Markelle Fultz Gains Some NBA Knowledge on 1st Day of Sixers Minicamp

CAMDEN, N.J. - Before Markelle Fultz can succeed in the NBA, he has to learn about the NBA. He did that on the first day of Sixers minicamp on Thursday in preparation for summer league.

"What he really has is a humility to want to learn," said Billy Lange, the Sixers' assistant coach and director of player development who also coaches in summer league. "He asks a lot of questions."

Fultz's basketball knowledge is deep. A player doesn't become the No. 1 overall pick without a strong understanding of the game, especially not a point guard. Still, college - and only one year of it - is literally a whole different ballgame than the NBA.

"I just want to be the best player I can be," Fultz said. "In order to do that, I've got to learn the plays to the best of my ability. If I don't know something, I'm not hesitating to ask a question."

The Sixers cited Fultz's humility as a strong character trait during the draft process. The 19-year-old's willingness to learn is key on a young team.

"A lot of times when guys come in and they've got his pedigree or his reputation, they're afraid to ask what they might think are real simple and basic questions," Lange said. "But regardless of who the coach was, he was eager to want to learn, come up and make sure he could find a way to fit in. It's going to be exciting to coach him over the next few weeks."

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Lange said Fultz inquired about plays, where he should be on the court after a pass and what he should be looking for from his teammates. Lange also praised Fultz's ability to translate plays drawn up on the whiteboard into the scrimmages.

Fultz will put this knowledge to use over the next two weeks in summer league action. He said he wants to improve all areas of his game during this first taste of NBA competition.

"Everything," Fultz said. "From the fundamentals all the way up to learning the defense, how we're going to play defense. Offensively, learning the players and their scoring areas."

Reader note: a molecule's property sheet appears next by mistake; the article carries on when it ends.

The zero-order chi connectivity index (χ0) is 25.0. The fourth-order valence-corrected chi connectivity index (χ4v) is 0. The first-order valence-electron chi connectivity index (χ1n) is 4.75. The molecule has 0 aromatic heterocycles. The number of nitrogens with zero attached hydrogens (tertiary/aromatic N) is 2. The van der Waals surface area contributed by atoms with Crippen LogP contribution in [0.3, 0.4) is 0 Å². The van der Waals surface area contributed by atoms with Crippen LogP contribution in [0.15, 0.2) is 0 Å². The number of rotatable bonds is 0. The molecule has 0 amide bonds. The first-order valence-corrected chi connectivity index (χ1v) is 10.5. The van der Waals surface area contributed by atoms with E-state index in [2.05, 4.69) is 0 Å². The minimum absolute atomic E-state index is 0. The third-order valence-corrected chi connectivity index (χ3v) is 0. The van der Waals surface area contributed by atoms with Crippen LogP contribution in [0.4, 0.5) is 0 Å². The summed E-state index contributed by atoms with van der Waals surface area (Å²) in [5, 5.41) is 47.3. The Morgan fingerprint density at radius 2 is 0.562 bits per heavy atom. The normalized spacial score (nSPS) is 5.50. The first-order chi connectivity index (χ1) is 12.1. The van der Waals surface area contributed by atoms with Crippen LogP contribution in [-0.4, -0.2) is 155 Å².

Fultz shot around with Joel Embiid, Robert Covington and Nik Stauskas at the end of minicamp. (The current Sixers players except for Timothe Luwawu-Cabarrot and Alex Poythress watched the scrimmages but did not participate in them.) Fultz is looking forward to building a chemistry with his teammates before the start of the season. 

"I like his game," said Luwawu-Cabarrot, who is ready to lead the Sixers' summer league squad. "He's crafty. He can handle the ball, run the court, pass the ball, finish at the rim, shoot the ball. I look forward to playing with him."

Fultz played 5-on-5 on Thursday for the first time in what felt like "forever" to him. Whether it is this week in minicamp or next month in summer league, later this year in training camp or the regular season, Fultz could be a target of opponents who want to prove themselves against the No. 1 pick. Fultz is ready and welcomes it.

"Everybody in here is competitive," Fultz said. "No matter if I was the first pick or the last pick in the draft, everybody's going to come out and compete. I would hope that everybody would give me their best shot because I want to get better myself and I'm going to give my best shot to everybody else."

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